Public Policy Events at Duke

Civic Engagement Distinguished Lecture: Dr. Earl Lewis
Monday, September 29, 2014 5:00 PM // 6:30 PM
Sanford 223, Rhodes Conference Room
The 2014 annual Civic Engagement Distinguished Lecture will be given by Dr. Earl Lewis, President of the Andrew W. Mellon Foundation and a scholar of History and African American Studies. The conversation will consist of a brief lecture by Dr. Lewis, followed by a conversation between Dr. Lewis, Dean Laurie L. Patton of the Trinity College of Arts and Sciences, and Dean Kelly D. Brownell of the Sanford School of Public Policy. Admission is reserved for invited guests; the event will be videorecorded and made available for viewing.
Contact: Holden, Elisabeth 668-0456 elisabeth.holden@duke.edu
Rep. Rick Glazier, Rep. Grier Martin and Rep. Chuck McGrady Discuss Ways to Bridge Research and Policy
Tuesday, September 30, 2014 1:15 PM // 2:30 PM
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Hear from members of both parties about their roles, challenges, strategies for success, and the recent legislative session. This presentation will also provide a chance to discuss ways to bridge research and policy.
Contact: Layko, Erika ehlayko@duke.edu
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"No Illusions: The Voices of Russia's Future Leaders" Book Event
Wednesday, October 1, 2014 5:00 PM // 6:30 PM
Sanford Fleishman Commons
Ellen Mickiewicz, James R. Shepley Emeritus Professor of Public Policy and Professor of Political Science, will read short excerpts from her new book "No Illusions: The Voices of Russia's Future Leaders." There will be an introduction by Ambassador Jack F. Matlock, Jr., U.S. Ambassador to Czechoslovakia, 1981-1983 and the USSR, 1987-1991. A reception will follow during which copies of the book will be available for purchase. The event is free and open to the public.
Contact: Lindsley, Mary mary.lindsley@duke.edu
Food Security in the Face of Climate Change
Friday, October 3, 2014 12:00 PM // 1:30 PM
Sanford 223, Rhodes Conference Room
Duke Center for International Development, along with RTI International, will discuss Food Security and Climate Change on Oct. 3, from 12-1:30 p.m. in Rhodes Conference Room in the Sanford School of Public Policy. The panelists will be Paul Weisenfeld (VP, Global Programs, RTI International), Mary Eubanks (Professor of Biology, corn scientist), Shana Starobin (MPP/MEM '08 , Ph.D. student, Environmental Policy) and Marc Jeuland (Professor of Public Policy, Global Health, Environment and Engineering). The panel will be moderated by Luis Crouch (VP, International Development Group, RTI International). Lunch Provided. Parking available in the Science Drive and Bryan Center Visitor lots. Questions: contact Brandi Thomas at brandi.j.thomas@duke.edu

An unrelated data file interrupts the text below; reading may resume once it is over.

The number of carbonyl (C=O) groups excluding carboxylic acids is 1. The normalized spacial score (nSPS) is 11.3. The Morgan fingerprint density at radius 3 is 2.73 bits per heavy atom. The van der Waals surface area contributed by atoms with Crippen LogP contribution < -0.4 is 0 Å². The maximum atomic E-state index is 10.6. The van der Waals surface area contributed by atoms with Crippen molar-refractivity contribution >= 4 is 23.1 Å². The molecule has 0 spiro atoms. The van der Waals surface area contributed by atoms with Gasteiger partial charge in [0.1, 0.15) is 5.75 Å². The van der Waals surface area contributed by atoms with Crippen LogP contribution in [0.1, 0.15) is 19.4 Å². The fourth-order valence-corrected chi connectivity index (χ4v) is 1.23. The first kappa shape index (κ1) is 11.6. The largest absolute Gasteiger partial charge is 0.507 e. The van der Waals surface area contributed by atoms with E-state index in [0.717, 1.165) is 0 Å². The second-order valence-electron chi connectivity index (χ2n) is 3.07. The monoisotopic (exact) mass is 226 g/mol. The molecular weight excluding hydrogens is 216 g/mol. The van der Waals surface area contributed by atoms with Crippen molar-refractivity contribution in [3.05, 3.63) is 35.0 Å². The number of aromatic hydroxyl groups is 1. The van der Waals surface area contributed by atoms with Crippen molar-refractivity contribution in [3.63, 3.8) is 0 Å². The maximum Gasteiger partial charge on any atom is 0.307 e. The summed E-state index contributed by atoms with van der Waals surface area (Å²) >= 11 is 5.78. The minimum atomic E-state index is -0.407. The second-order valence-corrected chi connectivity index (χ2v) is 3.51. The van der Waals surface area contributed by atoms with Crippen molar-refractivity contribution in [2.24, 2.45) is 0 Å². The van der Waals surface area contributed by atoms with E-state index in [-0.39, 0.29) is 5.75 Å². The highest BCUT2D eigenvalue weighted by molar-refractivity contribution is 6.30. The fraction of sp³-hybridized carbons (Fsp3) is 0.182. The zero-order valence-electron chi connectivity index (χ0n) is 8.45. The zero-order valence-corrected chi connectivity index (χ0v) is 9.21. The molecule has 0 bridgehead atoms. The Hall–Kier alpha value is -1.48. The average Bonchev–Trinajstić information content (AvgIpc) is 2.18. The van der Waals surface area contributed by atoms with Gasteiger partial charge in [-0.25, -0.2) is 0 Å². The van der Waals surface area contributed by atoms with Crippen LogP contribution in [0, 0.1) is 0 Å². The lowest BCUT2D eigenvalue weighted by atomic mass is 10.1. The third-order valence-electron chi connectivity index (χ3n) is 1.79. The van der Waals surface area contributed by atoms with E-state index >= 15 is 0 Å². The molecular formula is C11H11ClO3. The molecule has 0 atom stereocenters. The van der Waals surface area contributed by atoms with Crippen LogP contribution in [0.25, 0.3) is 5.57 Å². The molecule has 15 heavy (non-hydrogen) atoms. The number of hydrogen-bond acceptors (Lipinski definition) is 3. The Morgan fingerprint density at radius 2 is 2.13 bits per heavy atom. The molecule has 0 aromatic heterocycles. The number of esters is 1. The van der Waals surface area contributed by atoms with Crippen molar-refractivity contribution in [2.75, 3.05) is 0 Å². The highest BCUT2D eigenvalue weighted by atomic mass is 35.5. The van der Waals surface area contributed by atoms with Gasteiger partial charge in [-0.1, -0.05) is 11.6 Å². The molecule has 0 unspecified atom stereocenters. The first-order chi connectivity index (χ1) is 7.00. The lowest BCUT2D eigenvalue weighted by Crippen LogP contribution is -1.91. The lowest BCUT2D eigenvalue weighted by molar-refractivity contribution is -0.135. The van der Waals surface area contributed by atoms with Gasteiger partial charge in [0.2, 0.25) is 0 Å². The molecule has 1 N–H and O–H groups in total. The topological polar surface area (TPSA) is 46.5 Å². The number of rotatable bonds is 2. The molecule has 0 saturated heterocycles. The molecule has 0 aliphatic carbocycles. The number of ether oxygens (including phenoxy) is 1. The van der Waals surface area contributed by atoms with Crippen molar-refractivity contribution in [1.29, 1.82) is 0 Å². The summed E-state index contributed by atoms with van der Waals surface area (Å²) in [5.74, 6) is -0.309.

Contact: None
Creating Change Through Charter Schools: A Case Study of the Knowledge Is Power Program (KIPP)
Tuesday, October 7, 2014 4:30 PM // 6:00 PM
Sanford 223, Rhodes Conference Room
FIRG seminars explore the relationship between strategic choice-making and impact measurement in foundations and not-for-profit organizations. Please RSVP to mary.grimm@duke.edu.
Contact: Grimm, Mary mary.grimm@duke.edu
Foundation Impact Research Group (FIRG) - Rip Rapson, Kresge Foundation
Tuesday, October 21, 2014 4:30 PM // 6:00 PM
Sanford 223, Rhodes Conference Room
FIRG seminars explore the relationship between strategic choice-making and impact measurement in foundations and not-for-profit organizations. Please RSVP to mary.grimm@duke.edu.
Contact: Grimm, Mary mary.grimm@duke.edu
The Middle East in Turmoil: A Public Conversation
Monday, October 27, 2014 5:00 PM // 7:00 PM
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With a war raging in Syria that¿s spilled over into Iraq, militant groups jockeying for attention and control, and a sobering post-Arab Spring reality that¿s seen traditional alliances upended, political Islam scrutinized, and dissent stifled ¿ four Duke experts put the latest developments and their relevance for America in perspective. What¿s next for the Middle East? Join professors Bruce Jentleson (Sanford School of Public Policy), Abdeslam Maghraoui (Political Science), Omid Safi (Duke Islamic Studies Center), and David Schanzer (Triangle Center on Terrorism and Homeland Security) for a public conversation. Sponsored by the Sanford School of Public Policy and the Duke Islamic Studies Center's ISLAMiCommentary forum. Parking will be provided at the Science Drive lot, just past the Sanford School.
Contact: Majikes, Keri 668-1955 keri.majikes@duke.edu
Tackling Temporal Tradeoffs in Energy Efficiency
Friday, October 31, 2014 10:00 AM // 11:30 AM
Environment Hall Field Auditorium
David Hardisty, assistant professor of marketing at the University of British Columbia Sauder School of Business, will present a talk titled "Tackling Temporal Tradeoffs in Energy Efficiency" at Duke October 31. Energy efficient upgrades often cost more upfront, but save money and the help the environment in the long run. Unfortunately, consumers are often short-sighted and make inefficient choices. Hardisty will introduce an adaptive, iterative framework to tackle this problem, combining the insights of economics, psychology, and anthropology. He will then present a series of studies demonstrating ways to nudge consumers towards more energy efficient options, using various labeling techniques to make long-term costs more salient. This talk is part of the Nicholas Institute for Environmental Policy Solutions and the University Program in Environmental Policy seminar series featuring leading experts discussing a variety of pressing environmentally focused topics.
Contact: None
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Rudnick Lecture Presents: Ethan Bronner
Monday, November 10, 2014 5:00 PM // 6:00 PM
Sanford Fleishman Commons